After all of these years, the Zionist mentality is coming up with more ways to "supress the Palestinian consciousness", according to Deputy Knesset Speaker Bezalel Smotrich, in his plan, which he calls "the decision plan". This aims to eliminate the hope of the Palestinians in achieving their national aspirations, focusing on the issue of consciousness and awareness and the need to supress it. According to the plan, this can be achieved by Israel announcing the annexation of the entire West Bank and embarking on a major settlement boom.

A striking matter is the alignment between what is being promoted by "the decision plan" and the military order regarding Hebron, as the deputy Knesset speaker proposes that Israel dissolve the Palestinian Authority and form self-governing bodies with limited authority. This is based on establishing six local councils in Hebron, Bethlehem, Ramallah, Jericho, Nablus and Jenin. The plan also suggests that the at a later time, the Palestinians exercise their political rights by voting in the Jordanian legislative elections.


This strange mixture of proposals was not confronted by anyone, nor did anyone expose its real goals, which are based on further Judaising the West Bank, which is supposed to be the promised land of the Palestinian state. This is only believed by those deluded by the negotiations, and only negotiations; a plan without any alternatives. This eliminates the goals that are trying to be achieved and eliminates the foundation of negotiations. This allows the Israelis to approach negotiations without any motive to make any concessions to the Palestinians. This is evident in the domination of the extremist Likud party's control over the government and its dragging of the Israeli consensus, as well as the right-wing, centre, and part of the left-wing towards the same Likudian platform that Netanyahu won on the basis of in the 2015 elections. He denied his promises of a two-state solution during the Bar-Ilan speech.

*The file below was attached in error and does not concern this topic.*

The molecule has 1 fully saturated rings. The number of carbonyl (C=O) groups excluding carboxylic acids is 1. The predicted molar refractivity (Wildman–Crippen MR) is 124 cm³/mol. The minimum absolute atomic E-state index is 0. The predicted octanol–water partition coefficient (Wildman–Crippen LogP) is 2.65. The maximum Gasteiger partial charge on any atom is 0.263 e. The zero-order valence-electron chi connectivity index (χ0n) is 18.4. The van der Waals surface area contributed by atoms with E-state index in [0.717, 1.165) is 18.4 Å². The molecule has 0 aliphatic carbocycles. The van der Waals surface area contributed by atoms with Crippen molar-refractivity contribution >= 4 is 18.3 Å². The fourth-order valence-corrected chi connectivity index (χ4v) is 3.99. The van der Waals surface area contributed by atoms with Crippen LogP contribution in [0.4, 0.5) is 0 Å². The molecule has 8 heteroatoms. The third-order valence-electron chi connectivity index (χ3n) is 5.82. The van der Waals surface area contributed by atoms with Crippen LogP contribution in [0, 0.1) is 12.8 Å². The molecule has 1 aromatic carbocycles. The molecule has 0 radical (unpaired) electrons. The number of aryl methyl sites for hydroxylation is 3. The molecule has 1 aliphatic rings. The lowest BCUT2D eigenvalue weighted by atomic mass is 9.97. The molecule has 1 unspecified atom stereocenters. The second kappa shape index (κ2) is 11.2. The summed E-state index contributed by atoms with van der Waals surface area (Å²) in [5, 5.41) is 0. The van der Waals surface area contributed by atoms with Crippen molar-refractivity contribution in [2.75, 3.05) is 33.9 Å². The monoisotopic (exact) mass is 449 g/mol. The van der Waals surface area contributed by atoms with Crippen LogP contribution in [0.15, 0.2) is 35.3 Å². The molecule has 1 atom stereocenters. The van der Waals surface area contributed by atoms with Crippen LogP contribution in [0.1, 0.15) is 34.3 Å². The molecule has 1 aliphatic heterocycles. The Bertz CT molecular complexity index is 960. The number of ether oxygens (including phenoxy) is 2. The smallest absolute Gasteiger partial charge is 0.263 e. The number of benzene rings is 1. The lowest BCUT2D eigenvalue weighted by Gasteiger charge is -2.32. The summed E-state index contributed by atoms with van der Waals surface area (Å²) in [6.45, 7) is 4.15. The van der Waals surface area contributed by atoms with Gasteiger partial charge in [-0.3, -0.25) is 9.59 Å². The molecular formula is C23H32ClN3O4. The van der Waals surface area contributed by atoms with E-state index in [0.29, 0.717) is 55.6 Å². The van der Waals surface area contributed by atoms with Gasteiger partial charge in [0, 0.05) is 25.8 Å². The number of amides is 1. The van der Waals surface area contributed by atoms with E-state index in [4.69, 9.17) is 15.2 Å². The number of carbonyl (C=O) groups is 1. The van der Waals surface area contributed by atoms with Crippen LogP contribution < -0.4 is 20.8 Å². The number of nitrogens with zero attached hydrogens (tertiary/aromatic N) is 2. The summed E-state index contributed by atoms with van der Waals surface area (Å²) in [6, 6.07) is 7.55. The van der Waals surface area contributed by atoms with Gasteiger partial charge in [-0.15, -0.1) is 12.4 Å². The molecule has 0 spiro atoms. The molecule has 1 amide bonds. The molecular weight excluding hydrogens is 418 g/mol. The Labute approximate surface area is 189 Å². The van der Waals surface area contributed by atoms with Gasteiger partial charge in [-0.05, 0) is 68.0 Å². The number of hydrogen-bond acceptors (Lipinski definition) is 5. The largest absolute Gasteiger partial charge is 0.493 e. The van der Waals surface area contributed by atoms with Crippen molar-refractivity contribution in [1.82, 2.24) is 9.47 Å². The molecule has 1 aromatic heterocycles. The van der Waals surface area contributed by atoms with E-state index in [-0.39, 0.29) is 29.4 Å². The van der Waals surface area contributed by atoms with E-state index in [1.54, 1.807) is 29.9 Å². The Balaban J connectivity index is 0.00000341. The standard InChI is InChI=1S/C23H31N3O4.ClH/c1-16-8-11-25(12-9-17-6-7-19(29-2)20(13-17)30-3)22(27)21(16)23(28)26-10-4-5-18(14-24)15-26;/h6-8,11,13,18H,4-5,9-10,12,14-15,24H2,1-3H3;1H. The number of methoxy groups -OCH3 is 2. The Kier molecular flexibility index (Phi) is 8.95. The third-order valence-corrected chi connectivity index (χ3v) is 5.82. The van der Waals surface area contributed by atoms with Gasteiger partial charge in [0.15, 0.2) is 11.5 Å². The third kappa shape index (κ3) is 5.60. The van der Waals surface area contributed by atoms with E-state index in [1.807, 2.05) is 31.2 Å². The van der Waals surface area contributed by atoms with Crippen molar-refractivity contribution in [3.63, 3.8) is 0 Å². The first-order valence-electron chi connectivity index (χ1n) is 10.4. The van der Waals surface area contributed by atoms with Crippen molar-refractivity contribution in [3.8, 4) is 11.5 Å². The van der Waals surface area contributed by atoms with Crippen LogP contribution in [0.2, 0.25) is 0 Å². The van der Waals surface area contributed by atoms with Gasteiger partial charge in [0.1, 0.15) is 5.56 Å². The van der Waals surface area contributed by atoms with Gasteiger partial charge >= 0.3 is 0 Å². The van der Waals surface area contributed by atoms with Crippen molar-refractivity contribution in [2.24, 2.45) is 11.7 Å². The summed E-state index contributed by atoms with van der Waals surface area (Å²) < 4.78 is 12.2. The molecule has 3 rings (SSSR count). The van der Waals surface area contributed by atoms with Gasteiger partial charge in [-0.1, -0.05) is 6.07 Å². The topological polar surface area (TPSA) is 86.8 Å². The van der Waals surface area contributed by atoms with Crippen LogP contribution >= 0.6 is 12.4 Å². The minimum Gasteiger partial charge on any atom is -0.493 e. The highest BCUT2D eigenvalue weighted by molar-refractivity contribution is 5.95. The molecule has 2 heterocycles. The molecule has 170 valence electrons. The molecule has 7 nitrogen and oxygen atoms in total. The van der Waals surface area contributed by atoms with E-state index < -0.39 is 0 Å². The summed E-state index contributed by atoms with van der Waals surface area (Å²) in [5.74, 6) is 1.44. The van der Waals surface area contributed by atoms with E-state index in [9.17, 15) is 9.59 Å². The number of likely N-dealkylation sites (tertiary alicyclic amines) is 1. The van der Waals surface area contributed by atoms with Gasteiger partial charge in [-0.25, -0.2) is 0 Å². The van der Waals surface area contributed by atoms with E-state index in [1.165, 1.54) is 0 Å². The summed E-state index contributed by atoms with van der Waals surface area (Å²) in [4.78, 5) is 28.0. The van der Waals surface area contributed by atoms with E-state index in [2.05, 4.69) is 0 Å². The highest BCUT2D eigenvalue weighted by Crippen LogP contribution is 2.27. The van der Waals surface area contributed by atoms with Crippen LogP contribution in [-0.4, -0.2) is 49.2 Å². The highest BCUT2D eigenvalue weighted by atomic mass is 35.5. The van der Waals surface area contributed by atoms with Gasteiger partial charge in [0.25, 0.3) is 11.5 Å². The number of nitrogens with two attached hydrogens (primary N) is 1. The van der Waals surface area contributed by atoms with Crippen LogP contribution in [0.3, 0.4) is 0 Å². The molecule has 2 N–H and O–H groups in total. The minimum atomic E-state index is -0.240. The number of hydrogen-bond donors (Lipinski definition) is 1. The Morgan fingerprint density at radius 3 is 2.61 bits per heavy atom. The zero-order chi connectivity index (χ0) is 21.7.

The Hebron order and "the decision plan" both confirm that we are facing a clear preparation for the establishment of a state with special laws for settlers, at the expense of a Palestinian state. Instead, they are given limited autonomy in whatever land is left over for them, over which they have no sovereignty. Is this the "deal of the century" that the Trump administration promised and is looking for someone to believe it and ratify it, to build castles of delusions on shifting sands?

This article first appeared in Arabic in Al-Araby Al-Jadeed on 22 September 2017

The views expressed in this article belong to the author and do not necessarily reflect the editorial policy of Middle East Monitor.